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Surgical Infection Leads to Arbitration Award
We represented Kevin M., who sustained a left clavicle fracture in a skateboarding accident. He had a relatively straightforward surgical procedure to repair it. However, what should have been a relatively simple surgical procedure, turned out to be nothing but unmitigated disaster for him.
Kevin had surgery and developed a significant deep tissue infection after the surgery. He presented to his orthopedic surgeon three months after the surgery. He told the surgeon that he felt there was a “dead animal on his shoulder” because of the smell. The surgeon told him that this was nothing to worry about and simply discharged him back to home care. Unfortunately, that smell was a deep tissue infection that was developing in the hardware in his clavicle and literally corroding a hole in the steel plates that had been placed to set the fracture. Our client passed out at work and was transported via ambulance to Jefferson Hospital, where emergency surgery was performed to remove the hardware and to treat the infection.
We brought suit on behalf of Kevin and we were able to prove, through expert testimony, that the delay in treating the infection caused the subsequent injuries. Although Kevin had sustained a significant shoulder injury, his surgery should have repaired it. Unfortunately, due to the deep tissue infection, he now has significant limitations.
We were able to receive a substantial Arbitration Award on his behalf.
An Infection is not Always What it Seems
We have litigated several cases where our clients have been told that an infection is a common risk of the procedure. While that may be true under certain circumstances, the prompt diagnosis and the aggressive treatment of an infection is vital to a speedy recovery. Although most invasive procedures run the risk of infection, we find that too often patients are confronted with unnecessary hospitalizations, complications and damages due to delays in diagnosis and treatment of the infection.
In Pennsylvania and New Jersey, courts have recognized a theory of causation which is called “an increased risk of harm.” This allows us to prove that if the infection was diagnosed and treated more quickly, the harm would have been reduced. Of course, no one would be able to predict the outcome or the future of an infection. However, our experts are allowed to give testimony that allows us to
prove our cases through this theory.
Nursing Home Care Leads to Maggots in Wound
We represented James M. who had suffered an aneurysm. He required hospitalization and was then transferred to a rehabilitation/nursing home facility. As part of his recovery at the nursing home, the nurses were required to clean and change the bandages of his leg at the incision sight, to ensure proper wound care and prevent infections. However, the wound was not properly cleaned and he was found to have a parasitic infestation of maggots inside of his wound. This required the Plaintiff to undergo a surgical procedure to have the skin surgically removed and undergo bleach therapy which was incredibly painful to the Plaintiff. In addition, the emotional distress was undeniably debilitating.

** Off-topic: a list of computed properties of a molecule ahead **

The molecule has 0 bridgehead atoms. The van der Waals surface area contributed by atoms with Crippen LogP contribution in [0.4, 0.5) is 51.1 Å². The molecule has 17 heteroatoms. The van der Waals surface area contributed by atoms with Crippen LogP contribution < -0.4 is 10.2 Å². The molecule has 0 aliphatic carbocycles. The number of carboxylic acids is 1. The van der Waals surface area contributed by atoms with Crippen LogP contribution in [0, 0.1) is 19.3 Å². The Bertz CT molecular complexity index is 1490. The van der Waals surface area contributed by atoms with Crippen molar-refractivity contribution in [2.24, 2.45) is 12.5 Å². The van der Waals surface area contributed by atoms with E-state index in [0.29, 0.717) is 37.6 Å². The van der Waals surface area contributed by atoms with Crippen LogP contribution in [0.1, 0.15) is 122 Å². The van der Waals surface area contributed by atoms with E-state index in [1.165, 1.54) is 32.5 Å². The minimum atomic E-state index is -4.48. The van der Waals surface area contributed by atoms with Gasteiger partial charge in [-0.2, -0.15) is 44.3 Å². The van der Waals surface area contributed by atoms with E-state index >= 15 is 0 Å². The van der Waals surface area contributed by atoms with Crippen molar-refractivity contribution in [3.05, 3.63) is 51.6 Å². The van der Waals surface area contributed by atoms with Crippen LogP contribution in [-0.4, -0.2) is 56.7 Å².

Unbelievably, the nursing home would not settle this claim prior to litigation. When we showed the Judge pictures of the wound and the resulting injuries and treatment, we were happy to secure a settlement that was far more than the demand that we had originally made prior to filing suit.
Bedsore Results in Significant Settlement
We represented William W. against a Scranton hospital, who sustained a series of significant bedsores. William had cardiac surgery that required his hospitalization in Scranton. Unfortunately, the nurses did not realize that his skin integrity was an issue, and did not turn him appropriately. Therefore, he developed excruciating bedsores that became infected. In fact, the bedsores became so deep we could literally see the bone in his coccyx.
Bedsores often result when a patient is not positioned properly or when a patient remains in one position too long.
We retained a wound care specialist to prove that the hospital was negligent in ensuring that these types of injuries did not occur. The case settled prior to jury selection.
“This One Time in Court…” Incredible (and sometimes downright unbelievable) stories of things that happened with cases. (Really, they did.)
We recently tried a case where the defendant’s expert was literally an expert in over 200 types of products, and he listed them all on his resume. Although the product at issue dealt with a defective design of a staircase, this expert had expertise in literally hundreds of products. These products included pencils, lawnmowers, tennis balls – to name a few. We cross-examined the expert, going through dozens of the items where the expert stated he was an expert on these particular topics. After a while, the jury was literally laughing when we started questioning how the expert could be an expert on practically everything under the sun – including tennis balls.
After receiving a successful verdict on our client’s behalf, the jury asked us how many areas the expert was actually an expert upon, and we told them 200!